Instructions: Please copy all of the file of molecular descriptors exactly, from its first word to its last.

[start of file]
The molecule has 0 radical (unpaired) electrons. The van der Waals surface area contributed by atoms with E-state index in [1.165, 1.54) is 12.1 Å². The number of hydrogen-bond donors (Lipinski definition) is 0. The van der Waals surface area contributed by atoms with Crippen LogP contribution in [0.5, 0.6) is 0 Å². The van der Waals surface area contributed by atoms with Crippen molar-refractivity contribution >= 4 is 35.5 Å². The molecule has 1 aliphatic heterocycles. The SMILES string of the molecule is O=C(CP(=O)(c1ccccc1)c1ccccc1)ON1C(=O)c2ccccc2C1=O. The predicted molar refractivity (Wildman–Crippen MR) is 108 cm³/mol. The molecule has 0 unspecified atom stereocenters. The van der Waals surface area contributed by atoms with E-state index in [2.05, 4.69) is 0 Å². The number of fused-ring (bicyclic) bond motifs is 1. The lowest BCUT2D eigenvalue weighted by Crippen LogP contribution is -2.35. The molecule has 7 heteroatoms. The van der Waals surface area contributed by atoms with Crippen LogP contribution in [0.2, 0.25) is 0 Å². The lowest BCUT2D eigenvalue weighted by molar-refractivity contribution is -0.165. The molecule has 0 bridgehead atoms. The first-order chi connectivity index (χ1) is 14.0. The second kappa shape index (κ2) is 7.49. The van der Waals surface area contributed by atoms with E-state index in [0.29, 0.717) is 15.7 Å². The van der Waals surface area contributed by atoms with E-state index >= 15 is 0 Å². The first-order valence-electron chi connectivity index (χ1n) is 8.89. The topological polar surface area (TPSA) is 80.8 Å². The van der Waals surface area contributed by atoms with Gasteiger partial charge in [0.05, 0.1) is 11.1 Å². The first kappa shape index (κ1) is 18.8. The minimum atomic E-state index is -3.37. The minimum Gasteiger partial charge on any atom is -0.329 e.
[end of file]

The molecule has 0 radical (unpaired) electrons. The van der Waals surface area contributed by atoms with E-state index in [1.165, 1.54) is 12.1 Å². The number of hydrogen-bond donors (Lipinski definition) is 0. The van der Waals surface area contributed by atoms with Crippen LogP contribution in [0.5, 0.6) is 0 Å². The van der Waals surface area contributed by atoms with Crippen molar-refractivity contribution >= 4 is 35.5 Å². The molecule has 1 aliphatic heterocycles. The SMILES string of the molecule is O=C(CP(=O)(c1ccccc1)c1ccccc1)ON1C(=O)c2ccccc2C1=O. The predicted molar refractivity (Wildman–Crippen MR) is 108 cm³/mol. The molecule has 0 unspecified atom stereocenters. The van der Waals surface area contributed by atoms with E-state index in [2.05, 4.69) is 0 Å². The number of fused-ring (bicyclic) bond motifs is 1. The lowest BCUT2D eigenvalue weighted by Crippen LogP contribution is -2.35. The molecule has 7 heteroatoms. The van der Waals surface area contributed by atoms with Crippen LogP contribution in [0.2, 0.25) is 0 Å². The lowest BCUT2D eigenvalue weighted by molar-refractivity contribution is -0.165. The molecule has 0 bridgehead atoms. The first-order chi connectivity index (χ1) is 14.0. The second kappa shape index (κ2) is 7.49. The van der Waals surface area contributed by atoms with E-state index in [0.29, 0.717) is 15.7 Å². The van der Waals surface area contributed by atoms with E-state index >= 15 is 0 Å². The first-order valence-electron chi connectivity index (χ1n) is 8.89. The topological polar surface area (TPSA) is 80.8 Å². The van der Waals surface area contributed by atoms with Gasteiger partial charge in [0.05, 0.1) is 11.1 Å². The first kappa shape index (κ1) is 18.8. The minimum atomic E-state index is -3.37. The minimum Gasteiger partial charge on any atom is -0.329 e.